Professor Bell leads us to a large shopping mall in Canary Warf. Now, surely, we will learn about the ancient civilization of Gucci, but alas we are only here for lunch. We split up to forage for ourselves; I (Joseph) end up at a fast food restaurant named Leon, which seems to be what Chik Fil A would be like if it were better than Chik Fil A.
I (Isabella) end up at a cafe where I buy a spinach pastry and a disappointingly healthy pudding cup (it turns out to be yogurt).

We take the tube again, leave the tube, and get onto a bus. We depart the bus near St. Paul’s cathedral, and take a short walk through a few narrow alleyways. Eventually, we reach a small square, at one end of which is Samuel Johnsons house.

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Exhausted Train-Goers

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Samuel Johnson’s House

We listen to some interesting talks by the museum staff about the life and times of Dr. Johnson. He wrote one of the first, if not the very first, complete and comprehensive English dictionaries, was a prominent abolitionist, and was a famous literary man in his time. Indeed, as a pale, sickly, literary, witty, owner of a cat named Hodge, he’s as British as they come.

It is around this time that we have our second student presentation of the day, which focuses on the lives of black Londoners. Though Professor Bell didn’t describe it as “the best student-led presentation on a naval officer he’s seen today,” it was certainly a top notch presentation.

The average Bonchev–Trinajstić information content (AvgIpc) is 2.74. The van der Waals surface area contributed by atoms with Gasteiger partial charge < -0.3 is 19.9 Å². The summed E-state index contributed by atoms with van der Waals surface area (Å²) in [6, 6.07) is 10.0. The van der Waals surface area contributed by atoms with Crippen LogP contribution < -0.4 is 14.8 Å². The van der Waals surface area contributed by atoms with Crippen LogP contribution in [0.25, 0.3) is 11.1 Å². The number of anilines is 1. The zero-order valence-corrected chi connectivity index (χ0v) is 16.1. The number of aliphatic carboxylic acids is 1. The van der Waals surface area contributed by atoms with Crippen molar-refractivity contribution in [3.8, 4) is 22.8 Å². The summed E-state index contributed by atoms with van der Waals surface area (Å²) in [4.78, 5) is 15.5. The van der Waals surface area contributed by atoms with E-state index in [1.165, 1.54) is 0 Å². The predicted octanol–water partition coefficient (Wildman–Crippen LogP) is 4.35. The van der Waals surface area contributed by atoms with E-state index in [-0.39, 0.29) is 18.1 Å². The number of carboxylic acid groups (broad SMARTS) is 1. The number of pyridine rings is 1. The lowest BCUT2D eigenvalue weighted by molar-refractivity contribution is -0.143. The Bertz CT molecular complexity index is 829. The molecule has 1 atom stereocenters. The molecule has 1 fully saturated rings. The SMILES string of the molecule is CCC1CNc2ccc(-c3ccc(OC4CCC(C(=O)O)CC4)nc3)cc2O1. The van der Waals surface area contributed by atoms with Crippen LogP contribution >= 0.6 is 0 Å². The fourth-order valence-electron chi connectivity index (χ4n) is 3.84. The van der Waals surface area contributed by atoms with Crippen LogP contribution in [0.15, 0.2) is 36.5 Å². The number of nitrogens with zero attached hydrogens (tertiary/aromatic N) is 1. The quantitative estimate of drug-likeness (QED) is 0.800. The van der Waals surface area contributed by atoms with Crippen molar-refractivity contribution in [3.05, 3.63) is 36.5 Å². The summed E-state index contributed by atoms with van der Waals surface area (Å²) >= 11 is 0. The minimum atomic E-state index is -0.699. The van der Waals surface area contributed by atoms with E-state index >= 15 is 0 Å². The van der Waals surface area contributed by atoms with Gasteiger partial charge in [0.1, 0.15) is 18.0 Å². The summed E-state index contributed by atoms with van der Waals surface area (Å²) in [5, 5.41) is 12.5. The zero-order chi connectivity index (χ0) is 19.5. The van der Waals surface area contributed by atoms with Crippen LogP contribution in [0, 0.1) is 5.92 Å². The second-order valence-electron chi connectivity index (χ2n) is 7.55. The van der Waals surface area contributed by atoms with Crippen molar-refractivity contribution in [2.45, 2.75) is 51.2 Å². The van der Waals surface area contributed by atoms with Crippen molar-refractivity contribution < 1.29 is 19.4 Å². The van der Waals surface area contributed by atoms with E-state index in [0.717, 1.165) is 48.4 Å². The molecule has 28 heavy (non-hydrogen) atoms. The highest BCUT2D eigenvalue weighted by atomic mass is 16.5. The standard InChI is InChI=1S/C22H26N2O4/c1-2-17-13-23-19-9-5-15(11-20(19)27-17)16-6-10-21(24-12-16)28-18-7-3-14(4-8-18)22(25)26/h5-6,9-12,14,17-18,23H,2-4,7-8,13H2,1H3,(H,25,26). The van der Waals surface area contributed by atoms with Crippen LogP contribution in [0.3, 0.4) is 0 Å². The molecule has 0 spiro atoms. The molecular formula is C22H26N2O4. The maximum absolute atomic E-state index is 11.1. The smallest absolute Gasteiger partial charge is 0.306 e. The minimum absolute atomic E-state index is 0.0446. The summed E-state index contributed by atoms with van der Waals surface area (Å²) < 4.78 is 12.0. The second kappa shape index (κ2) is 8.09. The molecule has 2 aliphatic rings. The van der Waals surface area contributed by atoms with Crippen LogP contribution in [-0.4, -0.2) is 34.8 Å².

We also hear a talk on Johnson’s black man-servant, Francis Barber. Johnson treated Francis much like a son, and when Johnson died he left all that he owned to Francis. Francis later went on marry a white woman and start a family. This was all, at the time, very unusual. However, neither Johnson or Francis were particularly “usual” for their times.

Before we leave, we visit a small portion of Dr. Johnson’s house dedicated to dressing up for pictures. “I don’t need pictures of this on the internet” says Professor Bell, as we take pictures of him to post on the internet. He is joined by a few other students, and a good time is had by all.

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Dress Up

We depart Dr. Johnson’s house and head for the stay club. Most of us are very sleepy, and grateful for the prospect of some much needed rest. After a journey on the tube and a quick stop at Poundland, a convenience store, we have arrived back.

The dinner for tonight is spaghetti and meatballs, though it’s been delayed for an hour due to some miscommunication. Ever eager to keep on schedule, Professor Bell sets up tonight’s entertainment- a 2006 movie called Amazing Grace.

About halfway through the movie, we pause to go enjoy our dinner. It’s a welcome break, as the movie proves to most of us quite tiresome, to say the least. We finish up the movie, and have a quick discussion about the day and the movie. At long last the day is just about over, and we all go our separate ways, and we await Professor Bell, that eager sheepdog, to bark outside our doors tomorrow morning.

By Joseph and Isabella